And it gets Republican voters to focus on what unites them, not what divides them. Plenty of people who vote Republican are in favor of stimulus checks or a $15 minimum wage—issues Republican politicians have been ignoring. But Republican voters and politicians agree on the cultural stuff: a desire to slow down the rate of societal change, a yearning for an imagined American ideal. Focusing on “cancel culture” also exploits a Democratic weak point, right?
Democrats are always going to be more divided than Republicans because the very nature of the districts and the states that we have to win to win political power requires us to appeal to a set of voters who are much more conservative than the median Democratic voter. And so we need Joe Manchin and we need AOC. We need everything in between. So there’s always going to be more debate between us. This is where much of the intellectual capital of the Democratic Party needs to be spent: finding ways to tell our economic message that are as compelling and interesting and evocative as the Republicans have been able to do with their cultural issues.
But why isn’t that happening? It’s cooled down a little bit, but I look at that month of December where you had Conor Lamb, who is a Democrat representing a fairly conservative district in Pennsylvania, calling out how he had to talk about “defund the police.” And then you have AOC coming out and saying this is a racialized critique. And when I saw that, I was like, “You guys need to get your house in order.” If you’re going to be fighting with each other, you’re never going to get going here. And that seems like a real weakness to me of Democratic Party strategy right now. Why isn’t this getting addressed?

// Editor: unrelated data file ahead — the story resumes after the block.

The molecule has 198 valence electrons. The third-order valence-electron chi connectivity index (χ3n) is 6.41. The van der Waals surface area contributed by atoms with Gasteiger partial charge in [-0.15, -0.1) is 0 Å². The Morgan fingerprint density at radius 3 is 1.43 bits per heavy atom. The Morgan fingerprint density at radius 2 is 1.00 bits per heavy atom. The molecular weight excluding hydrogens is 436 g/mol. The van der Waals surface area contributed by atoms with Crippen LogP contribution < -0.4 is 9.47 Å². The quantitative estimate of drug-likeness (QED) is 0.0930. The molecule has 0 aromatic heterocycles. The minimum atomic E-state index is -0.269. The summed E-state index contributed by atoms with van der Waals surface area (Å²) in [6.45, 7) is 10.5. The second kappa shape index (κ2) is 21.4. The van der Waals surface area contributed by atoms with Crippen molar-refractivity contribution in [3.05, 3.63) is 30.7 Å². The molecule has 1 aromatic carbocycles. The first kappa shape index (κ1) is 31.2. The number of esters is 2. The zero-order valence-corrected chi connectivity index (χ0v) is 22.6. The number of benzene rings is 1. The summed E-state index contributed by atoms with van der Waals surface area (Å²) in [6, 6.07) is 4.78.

We can always do more to have unity. And these party debates are good to have out in the sunlight for people to see. But there are also times when maybe they can better be resolved with a conversation between two people that was not mediated by Politico. But it’s also true that the division is maybe 10 percent of the problem, but it gets 100 percent of the attention. And when you look at how the party has reacted over the first couple of months of the Biden administration, we’ve been remarkably unified on a whole bunch of things, which is really impressive, considering the historically narrow margins we are dealing with in the House and in the Senate. That’s all going to be tested as time goes on. It always gets harder, not easier, the further you get from Inauguration Day. But the challenge we always have is the incentives for focusing on division are greater than the incentives for focusing on unity. And this is how we sometimes end up in these situations.
This idea of cancel culture, it’s not just a left-wing thing. There are also right-wing efforts to “cancel” left-wing ideas. You see this happening all over the country with local legislatures talking about the 1619 Project. It’s valuable to look at this in this way because it makes it really clear to me that this is a battle over whose perspectives we value and why, and it’s not just left-wing folks flying off the handle. This is a really subtle conversation about our culture and who we’re talking to and who America’s for.